Large companies are inherently different from small ones, and this is something that investors appreciate far less than they should. We tend to be more aware of sectors and industries, and less of company size. And yet, the fact is that while a large auto company will have some things in common with a small auto company, it will also have some things in common with any other large company. These size-based characteristics will not be shared by even small companies in its own sector.
Likewise, small companies are similar to other small companies in terms of how they operate, their growth potential, and so on. A smaller entity can grow faster, or decline faster. It can take advantage of a changed business situation better and grow rapidly, or be unable to cope with changes and decline rapidly. Something similar happens at the level of their price movements in the stock markets. A mid-cap company will typically (though not always) have a relatively low trading volume and a smaller number of traders - large or small - interested in it. This means that any given piece of news, positive or negative, can affect its stock price much more sharply than it would a large-cap stock. It also means that much less research attention is paid to these stocks. The said good news may just as easily have no impact on the stock price. Investing in small- and mid-cap companies boils down to higher potential gains, and higher potential losses. In other words, returns with risk. There's another factor at work here, which is that of variance. Large companies tend to be alike, but the variance in smaller companies is much greater.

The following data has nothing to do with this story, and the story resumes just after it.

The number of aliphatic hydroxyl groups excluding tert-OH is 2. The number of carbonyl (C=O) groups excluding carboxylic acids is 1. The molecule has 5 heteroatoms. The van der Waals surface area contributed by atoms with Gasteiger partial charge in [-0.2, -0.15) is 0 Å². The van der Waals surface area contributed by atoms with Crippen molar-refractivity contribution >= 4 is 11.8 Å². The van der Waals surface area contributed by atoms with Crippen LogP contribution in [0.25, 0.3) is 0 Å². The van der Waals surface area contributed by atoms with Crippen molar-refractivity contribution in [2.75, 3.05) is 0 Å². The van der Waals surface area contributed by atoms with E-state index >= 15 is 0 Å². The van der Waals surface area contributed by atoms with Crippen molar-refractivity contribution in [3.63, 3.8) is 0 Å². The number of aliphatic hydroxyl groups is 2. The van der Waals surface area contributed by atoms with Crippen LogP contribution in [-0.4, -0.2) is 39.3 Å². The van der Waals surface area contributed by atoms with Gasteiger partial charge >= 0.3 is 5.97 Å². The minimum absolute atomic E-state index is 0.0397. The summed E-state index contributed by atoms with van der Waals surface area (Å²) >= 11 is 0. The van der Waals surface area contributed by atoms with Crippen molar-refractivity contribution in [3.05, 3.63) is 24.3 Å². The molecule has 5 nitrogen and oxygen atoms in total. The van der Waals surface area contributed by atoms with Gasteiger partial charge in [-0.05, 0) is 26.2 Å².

So how do you as an investor then approach market capitalisation? Even if you have figured out how much of your equity portfolio should be invested in different sized companies based on your risk appetite, you need to ensure that it remains in this proportion. Like other types of diversification, an imbalance in capitalisation can sneak up on fund as well as stock investors without them realising it. Some of your funds may be mid-cap or multi-cap funds. Given similar market conditions, a number of fund managers might shift more towards smaller companies and before you know it, your entire portfolio may tilt too much towards riskier companies.
To stay on top of the capitalisation break-up of your portfolio, the Portfolio Manager on ValueResearchOnline.com has a simple tool. On the 'Analysis' view of the 'My Portfolio' section, there's a small table titled 'Portfolio Style Break Up'. Here, you can discover how much of your money is deployed in companies of different sizes.